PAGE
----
Sorokin part 4: Vagankovskoye Cemetery

The much-derided grave of Soviet bard and actor Vladimir Vysotsky.

The much-derided grave of Soviet bard and actor Vladimir Vysotsky.

The Eros of Moscow (continued)
By Vladimir Sorokin

4.  Vagankovskoye Cemetery

Entering the cemetery grounds, steer right, to the most distant part of it, taking with you an unread book.  Finding nothing noticeable besides a tidy tomb with a small bench, sit and read the book until dusk, until the evening cool appears and the letters on the page start to run together and resemble soldiers sleeping side by side.  Close the book, carefully put it on the grave and quietly leave the cemetery.  I behaved in this exact manner in May 1980.  Having gone to the maternity clinic to visit my wife, who was preparing to cast out into our contradictory world two twins, I left to aimlessly wander Moscow, warm and reeking of gas and asphalt, with a Xeroxed copy of Nabokov’s novel King, Queen, Knave under my arm.  I don’t remember, how and why I ended up in Vagankovskoye Cemetery.  The cemetery, not yet ruined by the tasteless tomb for Vysotsky, humbly lay in the shade of the lindens and poplars, spots of sunlight dancing in unpretentious crosses, young grass pushing up on the mounds of the graves.  Having sat on a bench next to someone’s well-kept grave, I read Nabokov until dusk and, not having read to the end, all of a sudden stood and walked off between the graves, not really thinking about anything.  Why did I leave the book on the grave?  “It’s hard to explain,” as that same porter would say.  It’s still harder to convey the feeling that I left the gates of the cemetery with.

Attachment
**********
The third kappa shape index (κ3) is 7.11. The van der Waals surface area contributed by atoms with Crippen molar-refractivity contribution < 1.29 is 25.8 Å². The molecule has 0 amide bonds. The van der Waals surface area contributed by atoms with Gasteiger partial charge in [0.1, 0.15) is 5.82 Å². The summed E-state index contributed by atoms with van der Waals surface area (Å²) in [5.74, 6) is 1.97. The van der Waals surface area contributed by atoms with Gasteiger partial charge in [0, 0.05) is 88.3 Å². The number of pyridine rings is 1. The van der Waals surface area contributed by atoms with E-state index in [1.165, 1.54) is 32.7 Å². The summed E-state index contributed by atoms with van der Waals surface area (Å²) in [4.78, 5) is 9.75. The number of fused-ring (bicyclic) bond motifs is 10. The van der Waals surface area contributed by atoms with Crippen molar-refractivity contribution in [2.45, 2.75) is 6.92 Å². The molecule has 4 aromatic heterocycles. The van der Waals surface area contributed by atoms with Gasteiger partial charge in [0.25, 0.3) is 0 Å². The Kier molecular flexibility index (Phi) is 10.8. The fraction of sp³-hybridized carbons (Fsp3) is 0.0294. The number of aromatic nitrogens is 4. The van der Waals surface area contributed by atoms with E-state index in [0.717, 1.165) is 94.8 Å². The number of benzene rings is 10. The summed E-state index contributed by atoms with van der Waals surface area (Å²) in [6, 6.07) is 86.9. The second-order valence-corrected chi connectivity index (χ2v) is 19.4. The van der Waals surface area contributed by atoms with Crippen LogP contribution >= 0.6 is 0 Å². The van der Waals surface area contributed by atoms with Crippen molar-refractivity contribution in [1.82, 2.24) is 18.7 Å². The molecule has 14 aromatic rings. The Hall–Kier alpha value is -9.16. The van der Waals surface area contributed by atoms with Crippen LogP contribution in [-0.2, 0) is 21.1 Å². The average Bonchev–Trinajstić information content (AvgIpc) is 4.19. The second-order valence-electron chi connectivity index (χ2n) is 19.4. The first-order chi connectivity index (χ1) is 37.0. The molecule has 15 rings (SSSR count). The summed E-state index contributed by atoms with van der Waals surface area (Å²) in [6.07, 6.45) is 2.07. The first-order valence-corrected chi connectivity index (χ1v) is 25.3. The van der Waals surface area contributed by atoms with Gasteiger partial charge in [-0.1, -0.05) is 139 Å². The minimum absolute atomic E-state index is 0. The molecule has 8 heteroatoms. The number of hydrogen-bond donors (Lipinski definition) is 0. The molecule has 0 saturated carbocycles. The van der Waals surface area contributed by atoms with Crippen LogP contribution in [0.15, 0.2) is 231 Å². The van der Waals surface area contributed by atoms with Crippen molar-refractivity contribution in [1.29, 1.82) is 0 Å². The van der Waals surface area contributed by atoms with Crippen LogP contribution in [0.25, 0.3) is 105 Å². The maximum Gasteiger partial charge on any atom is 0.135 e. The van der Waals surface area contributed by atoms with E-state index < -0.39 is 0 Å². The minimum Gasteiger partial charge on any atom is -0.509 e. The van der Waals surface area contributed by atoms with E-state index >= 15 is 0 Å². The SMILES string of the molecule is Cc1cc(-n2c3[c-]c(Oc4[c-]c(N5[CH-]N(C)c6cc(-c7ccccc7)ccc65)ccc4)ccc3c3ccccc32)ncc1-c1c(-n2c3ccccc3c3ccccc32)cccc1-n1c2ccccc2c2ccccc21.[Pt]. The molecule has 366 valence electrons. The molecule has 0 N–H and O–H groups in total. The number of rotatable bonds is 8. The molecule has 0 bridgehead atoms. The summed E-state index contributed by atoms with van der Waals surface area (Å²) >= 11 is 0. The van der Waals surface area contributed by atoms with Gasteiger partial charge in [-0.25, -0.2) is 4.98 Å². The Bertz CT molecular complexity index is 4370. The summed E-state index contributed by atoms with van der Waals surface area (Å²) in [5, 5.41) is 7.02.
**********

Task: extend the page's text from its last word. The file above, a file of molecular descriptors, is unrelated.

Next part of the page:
One Response to “Sorokin part 4: Vagankovskoye Cemetery”

  1. […] Sorokin part 4: Vagankovskoye Cemetery « Eagle and the Bear […]

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